Proppant-pack permeabilities were reduced significantly when packsProppant-pack permeabilities were reduced significantly when packs weresubjected to long periods at temperature and stress. The long-termpermeabilities of many of the proppants tested in these studies are as much as50% less than were indicated by the previously published short-term values.Proppant-pack permeability also may be published short-term values.Proppant-pack permeability also may be impaired significantly by the gellingagents common in hydraulic fracturing fluids. Among the parameters known toaffect the degree of damage are the types and concentrations of the gellingagent, crosslinker, and breaker, as well as the reservoir closure stress andtemperature. Many researchers have attempted to quantify the damaging effectsof unconcentrated fracturing fluids on proppant-pack permeability. Cookecorrelated the effects of the proppant-pack permeability. Cooke correlated theeffects of the residue of various unconcentrated gelling agents to thepermeability reduction observed in short-term stressed proppant permeabilityreduction observed in short-term stressed proppant packs. That studydemonstrated a decrease in proppant-pack packs. That study demonstrated adecrease in proppant-pack permeability with increasing gelling-agent-residueconcentration. permeability with increasing gelling-agent-residueconcentration. Kim and Losacano examined the effects of unconcentratedcrosslinked fracturing fluids on the permeability of short-term stressedproppant packs in an API conductivity cell without leakoff. proppant packs inan API conductivity cell without leakoff. Permeability reductions of 30% to 50%were reported for polymer Permeability reductions of 30% to 50% were reportedfor polymer concentrations of 40 to 100 lbm/ 1,000 gal.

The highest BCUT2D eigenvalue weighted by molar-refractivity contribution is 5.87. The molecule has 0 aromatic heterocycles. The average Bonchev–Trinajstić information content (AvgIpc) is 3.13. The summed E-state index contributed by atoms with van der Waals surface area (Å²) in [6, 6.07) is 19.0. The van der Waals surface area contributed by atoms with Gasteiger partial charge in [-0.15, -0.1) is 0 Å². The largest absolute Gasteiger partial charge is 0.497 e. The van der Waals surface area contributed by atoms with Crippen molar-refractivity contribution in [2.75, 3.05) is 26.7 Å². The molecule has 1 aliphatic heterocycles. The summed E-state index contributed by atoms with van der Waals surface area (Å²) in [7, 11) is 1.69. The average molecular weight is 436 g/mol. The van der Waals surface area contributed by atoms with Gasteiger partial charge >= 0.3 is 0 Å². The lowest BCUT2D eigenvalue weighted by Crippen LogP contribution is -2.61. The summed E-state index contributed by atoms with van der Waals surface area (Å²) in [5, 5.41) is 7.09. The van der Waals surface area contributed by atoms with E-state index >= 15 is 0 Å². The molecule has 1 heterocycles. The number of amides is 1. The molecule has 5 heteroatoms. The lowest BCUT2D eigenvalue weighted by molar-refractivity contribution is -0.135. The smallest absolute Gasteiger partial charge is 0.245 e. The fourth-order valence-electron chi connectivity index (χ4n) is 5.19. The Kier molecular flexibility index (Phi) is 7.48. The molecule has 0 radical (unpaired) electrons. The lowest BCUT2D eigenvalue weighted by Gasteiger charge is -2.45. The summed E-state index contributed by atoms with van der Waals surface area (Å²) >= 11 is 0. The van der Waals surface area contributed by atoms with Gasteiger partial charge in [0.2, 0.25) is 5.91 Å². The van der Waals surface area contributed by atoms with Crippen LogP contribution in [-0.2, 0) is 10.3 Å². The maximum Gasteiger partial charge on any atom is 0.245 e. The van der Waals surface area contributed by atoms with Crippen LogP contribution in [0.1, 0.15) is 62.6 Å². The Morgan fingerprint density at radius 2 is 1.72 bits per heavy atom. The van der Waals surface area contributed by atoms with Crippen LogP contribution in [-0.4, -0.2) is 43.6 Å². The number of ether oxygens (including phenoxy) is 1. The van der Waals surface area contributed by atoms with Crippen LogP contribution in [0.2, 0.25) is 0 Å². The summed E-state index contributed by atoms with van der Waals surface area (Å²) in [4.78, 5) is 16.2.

The gelling agents common in hydraulic fracturing treatments possessmolecular sizes too large to penetrate the matrix of possess molecular sizestoo large to penetrate the matrix of low-permeability formations. Therefore,the gelling agents are concentrated in the proppant pack as a result of fluidloss during the treatment and the volume reduction experienced during fractureclosure. Assuming that all the polymer remains in the proppant pack,postclosure polymer concentration factors may be calculated pack, postclosurepolymer concentration factors may be calculated from the PV with a Gasificationof Cooke's method: